Secrets To Performing Bunion Surgeries That Will Stand The Test Of Time
I am sitting in the Louisville airport waiting to catch a plane back to Phoenix. I thought this would be a good time to write my next blog. I had a great morning of giving lectures for the Kentucky Podiatric Medical Association where I spoke for a couple hours on various surgical and non-surgical topics. One lecture was on bunion surgery and I thought I would share some of my thoughts regarding the dreaded complication of recurrent or failed bunionectomy.
Why do bunionectomies fail? To simplify matters, either one never adequately repaired the deformity (residual deformity) or the deformity came back (recurrence). If the bunion came back immediately, then the correction was not adequate (unstable). If the deformity came back over 20 years later, I do not necessarily call that a failure. Let us face it. A lot can happen to feet in 20 years.
So what is the goal of bunion surgery? In simple terms … bump gone, toe straight. Sounds simple enough, right? I am convinced that the two main criteria that are necessary for a good outcome that will last for years include having the metatarsal head over the sesamoids and having a stable congruent joint.
In residency, we learned to do an adductor tendon transfer to grab the medial joint capsule and “derotate” the sesamoids. As we know now, the sesamoids are fixed in space. They do not move. So the only way to get the sesamoids under the metatarsal head is to put the metatarsal head over the sesamoids. If the metatarsal head is not over the sesamoids, then the pull of the flexor tendons will be lateral to the axis of joint motion, which leads to a deforming buckling force causing abduction of the hallux. This buckling phenomenon not only causes abduction of the hallux but also a force to spread the first metatarsal away from the second (increase in intermetatarsal angle).
The joint needs to be stable and congruent. An Akin osteotomy may straighten the toe’s appearance but it does not affect joint congruency. An aggressive lateral capsulotomy may allow you to straighten the toe after a medial capsulorrhaphy. However, that maneuver will destabilize the joint and may lead to a varus deformity. Destabilization of a joint is never a good thing.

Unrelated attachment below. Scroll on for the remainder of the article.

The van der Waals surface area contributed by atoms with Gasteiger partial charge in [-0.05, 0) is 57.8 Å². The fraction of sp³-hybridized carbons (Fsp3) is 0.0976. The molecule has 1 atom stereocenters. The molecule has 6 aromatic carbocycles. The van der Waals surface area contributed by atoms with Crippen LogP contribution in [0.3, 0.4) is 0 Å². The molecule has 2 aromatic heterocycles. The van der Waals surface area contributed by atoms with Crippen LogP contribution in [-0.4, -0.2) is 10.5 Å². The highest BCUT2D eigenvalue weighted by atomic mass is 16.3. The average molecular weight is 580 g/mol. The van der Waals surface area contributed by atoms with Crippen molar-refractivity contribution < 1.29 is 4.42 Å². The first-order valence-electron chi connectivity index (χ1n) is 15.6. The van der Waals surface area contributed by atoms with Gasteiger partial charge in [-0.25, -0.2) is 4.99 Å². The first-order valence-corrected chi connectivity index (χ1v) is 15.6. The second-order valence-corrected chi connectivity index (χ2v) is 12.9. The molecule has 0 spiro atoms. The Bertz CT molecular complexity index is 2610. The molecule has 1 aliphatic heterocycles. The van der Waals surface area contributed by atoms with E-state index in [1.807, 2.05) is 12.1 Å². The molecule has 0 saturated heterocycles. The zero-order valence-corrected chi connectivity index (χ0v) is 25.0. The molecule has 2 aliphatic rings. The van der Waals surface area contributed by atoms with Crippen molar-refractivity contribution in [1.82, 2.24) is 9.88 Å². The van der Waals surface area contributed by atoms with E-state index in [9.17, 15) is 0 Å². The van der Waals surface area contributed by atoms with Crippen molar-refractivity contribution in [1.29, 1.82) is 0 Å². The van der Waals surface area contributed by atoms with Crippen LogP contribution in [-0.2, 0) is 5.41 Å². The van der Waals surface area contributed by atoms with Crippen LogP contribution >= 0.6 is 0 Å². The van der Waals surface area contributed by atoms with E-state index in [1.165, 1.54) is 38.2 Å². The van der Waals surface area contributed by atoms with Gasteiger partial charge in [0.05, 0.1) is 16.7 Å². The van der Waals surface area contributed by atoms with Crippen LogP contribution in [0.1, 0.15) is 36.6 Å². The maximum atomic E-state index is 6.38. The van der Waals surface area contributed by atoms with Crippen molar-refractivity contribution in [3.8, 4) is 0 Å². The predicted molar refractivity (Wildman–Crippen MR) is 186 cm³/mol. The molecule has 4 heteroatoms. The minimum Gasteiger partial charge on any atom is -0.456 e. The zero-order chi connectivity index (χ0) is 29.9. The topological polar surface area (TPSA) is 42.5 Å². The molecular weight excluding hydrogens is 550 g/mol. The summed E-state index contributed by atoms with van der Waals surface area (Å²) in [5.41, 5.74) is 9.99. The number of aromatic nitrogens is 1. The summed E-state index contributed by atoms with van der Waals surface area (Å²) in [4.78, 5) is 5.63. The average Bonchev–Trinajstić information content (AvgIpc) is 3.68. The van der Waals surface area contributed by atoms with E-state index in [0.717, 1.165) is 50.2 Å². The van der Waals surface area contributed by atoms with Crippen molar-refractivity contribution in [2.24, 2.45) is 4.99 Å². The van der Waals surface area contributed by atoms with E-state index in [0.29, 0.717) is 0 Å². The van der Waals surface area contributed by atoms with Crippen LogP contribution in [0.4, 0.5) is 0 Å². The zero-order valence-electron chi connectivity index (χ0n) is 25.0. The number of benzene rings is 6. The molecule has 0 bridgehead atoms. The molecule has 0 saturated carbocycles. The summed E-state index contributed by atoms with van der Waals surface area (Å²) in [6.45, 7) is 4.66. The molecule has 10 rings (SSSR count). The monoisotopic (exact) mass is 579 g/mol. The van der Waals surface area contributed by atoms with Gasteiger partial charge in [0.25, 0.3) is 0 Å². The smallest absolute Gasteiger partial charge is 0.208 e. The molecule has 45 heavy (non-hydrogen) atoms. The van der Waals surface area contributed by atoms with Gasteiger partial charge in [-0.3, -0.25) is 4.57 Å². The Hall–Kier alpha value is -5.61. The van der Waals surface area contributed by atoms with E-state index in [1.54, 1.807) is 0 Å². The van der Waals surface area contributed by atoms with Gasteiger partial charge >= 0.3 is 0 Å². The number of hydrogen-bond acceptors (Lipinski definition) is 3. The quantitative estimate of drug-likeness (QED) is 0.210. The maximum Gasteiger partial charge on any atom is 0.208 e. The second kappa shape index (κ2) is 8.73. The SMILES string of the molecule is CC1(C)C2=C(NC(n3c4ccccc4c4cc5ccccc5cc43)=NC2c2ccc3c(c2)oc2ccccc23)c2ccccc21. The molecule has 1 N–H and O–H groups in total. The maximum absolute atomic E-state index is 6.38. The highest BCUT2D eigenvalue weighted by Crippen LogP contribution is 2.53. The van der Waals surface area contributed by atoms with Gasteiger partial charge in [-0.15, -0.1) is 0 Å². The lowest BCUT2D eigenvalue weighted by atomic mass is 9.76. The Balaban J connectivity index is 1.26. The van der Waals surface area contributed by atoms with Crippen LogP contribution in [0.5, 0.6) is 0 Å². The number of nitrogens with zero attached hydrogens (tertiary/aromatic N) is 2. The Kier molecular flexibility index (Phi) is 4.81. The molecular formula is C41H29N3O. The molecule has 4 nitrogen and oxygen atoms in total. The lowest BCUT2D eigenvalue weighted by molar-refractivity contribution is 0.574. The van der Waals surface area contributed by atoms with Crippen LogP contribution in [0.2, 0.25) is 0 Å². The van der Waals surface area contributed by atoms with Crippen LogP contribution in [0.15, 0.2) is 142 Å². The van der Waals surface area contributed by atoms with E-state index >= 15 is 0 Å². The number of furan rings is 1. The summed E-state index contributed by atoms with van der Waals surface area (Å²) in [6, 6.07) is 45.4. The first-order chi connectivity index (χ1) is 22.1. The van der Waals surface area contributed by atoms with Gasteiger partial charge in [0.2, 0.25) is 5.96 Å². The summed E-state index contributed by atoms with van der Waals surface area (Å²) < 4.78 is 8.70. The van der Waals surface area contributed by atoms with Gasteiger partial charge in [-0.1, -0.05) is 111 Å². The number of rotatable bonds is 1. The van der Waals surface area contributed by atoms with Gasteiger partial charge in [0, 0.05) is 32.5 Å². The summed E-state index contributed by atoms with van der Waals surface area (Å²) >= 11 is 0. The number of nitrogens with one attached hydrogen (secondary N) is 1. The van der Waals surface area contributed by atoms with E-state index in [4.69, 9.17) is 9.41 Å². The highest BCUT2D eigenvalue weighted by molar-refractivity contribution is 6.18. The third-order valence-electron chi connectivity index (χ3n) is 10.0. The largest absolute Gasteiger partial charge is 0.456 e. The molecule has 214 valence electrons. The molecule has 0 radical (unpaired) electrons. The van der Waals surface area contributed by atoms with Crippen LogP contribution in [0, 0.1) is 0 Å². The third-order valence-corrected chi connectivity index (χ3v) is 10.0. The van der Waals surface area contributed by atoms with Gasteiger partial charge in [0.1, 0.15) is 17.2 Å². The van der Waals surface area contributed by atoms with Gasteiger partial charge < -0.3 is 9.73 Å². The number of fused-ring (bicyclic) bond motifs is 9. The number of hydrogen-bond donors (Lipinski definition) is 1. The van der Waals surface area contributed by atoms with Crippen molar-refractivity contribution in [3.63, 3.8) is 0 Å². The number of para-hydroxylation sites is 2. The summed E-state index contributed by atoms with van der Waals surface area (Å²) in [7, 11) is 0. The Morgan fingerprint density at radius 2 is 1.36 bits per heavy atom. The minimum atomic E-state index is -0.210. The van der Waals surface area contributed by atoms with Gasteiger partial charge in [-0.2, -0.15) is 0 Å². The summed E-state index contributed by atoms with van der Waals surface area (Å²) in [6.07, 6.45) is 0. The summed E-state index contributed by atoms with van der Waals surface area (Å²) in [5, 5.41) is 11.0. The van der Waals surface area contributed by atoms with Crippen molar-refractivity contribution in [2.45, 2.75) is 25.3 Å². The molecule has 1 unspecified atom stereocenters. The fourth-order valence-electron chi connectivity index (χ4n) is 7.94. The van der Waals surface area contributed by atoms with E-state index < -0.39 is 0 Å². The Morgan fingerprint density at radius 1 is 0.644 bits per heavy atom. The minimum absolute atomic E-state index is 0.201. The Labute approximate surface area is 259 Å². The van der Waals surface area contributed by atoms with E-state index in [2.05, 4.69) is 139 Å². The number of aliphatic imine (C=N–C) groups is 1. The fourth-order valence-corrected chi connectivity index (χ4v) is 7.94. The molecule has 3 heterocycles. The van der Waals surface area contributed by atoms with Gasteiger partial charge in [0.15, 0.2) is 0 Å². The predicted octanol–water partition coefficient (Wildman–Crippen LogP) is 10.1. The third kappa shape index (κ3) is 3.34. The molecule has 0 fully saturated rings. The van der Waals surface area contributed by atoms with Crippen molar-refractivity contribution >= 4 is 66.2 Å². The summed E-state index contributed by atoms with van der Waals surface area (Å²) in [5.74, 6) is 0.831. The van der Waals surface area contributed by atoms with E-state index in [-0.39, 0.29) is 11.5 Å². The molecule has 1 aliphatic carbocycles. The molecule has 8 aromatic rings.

I do believe in doing a lateral release of the fibular sesamoid ligament and adductor tendon. I am not as aggressive as I used to be with the release. I feel that as long as the fibular sesamoid is mobile and one can position the metatarsal head over the sesamoid, then the surgeon’s job is done. On occasion, if the sesamoid is frozen, then I will use a metatarsal elevator. With a longstanding deformity, I may do a tenotomy of the short flexor tendon at the distal pole of the fibular sesamoid. I rarely remove a sesamoid due to the instability that it causes.
So what osteotomy do you do? I do not think it matters too much. Whatever you decide to do, make sure you get reproducible and consistent results in adequately placing the metatarsal head over the sesamoids and establishing a congruent joint. Certainly it is important to allow stability of the medial column with your bunionectomy. Accordingly, one should avoid excessive shortening or sagittal plane malposition of the capital fragment.
What is the best fixation for a distal metatarsal osteotomy? Again, I do not think it matters. As long as you instill stability and sound principles of fixation, then you will get primary bone healing. In my opinion, K-wires are as effective as screws. When there is not adequate fixation, secondary bone healing occurs. This may lead to malposition of the capital fragment with possible excessive shortening. This can lead to other problems such as metatarsalgia, a non-purchasing hallux, and hallux malleus. Often times when this occurs, patients may be quite happy with the bunion surgery as the bump is gone but think they developed a new, unrelated problem.
Do you use fluoroscopy when doing a bunionectomy? When I first got into practice, I thought it was a sign of weakness to use fluoroscopy intraoperatively for a bunionectomy. After I got burned a few times, I started to use it. Today, I always use fluoroscopy not only to make sure my fixation (screw or K-wire) is properly positioned but also to make sure I have a congruent joint. I want to make sure my metatarsal head is over the sesamoids and that the base of the proximal phalanx is going to be seated correctly on the metatarsal head.
Before closing the wound, evaluate range of motion of the great toe joint. Certainly, if the toe is still tracking in abduction, you will need to do more soft tissue work (assuming that the metatarsal head is over the sesamoids). Occasionally, I will nibble off some bone on the medial condyle of the base of the proximal phalanx. That will sometimes help that problem. If you do not have an adequate lateral release, then you may need to do more work with the short flexor tendon and/or the fibular sesamoid.
After I am happy with the range of motion of the toe, alignment of the joint and position of the metatarsal head over the sesamoids, then I will consider an Akin osteotomy if the great toe is touching the second toe.
In short, it is not about removal of the bump, shifting the head over as far as you can or reducing the intermetatarsal angle. It is about establishing a stable congruent joint with the metatarsal head overlying the sesamoids. If you follow these two basic principles, you should get good results that pass the test of time.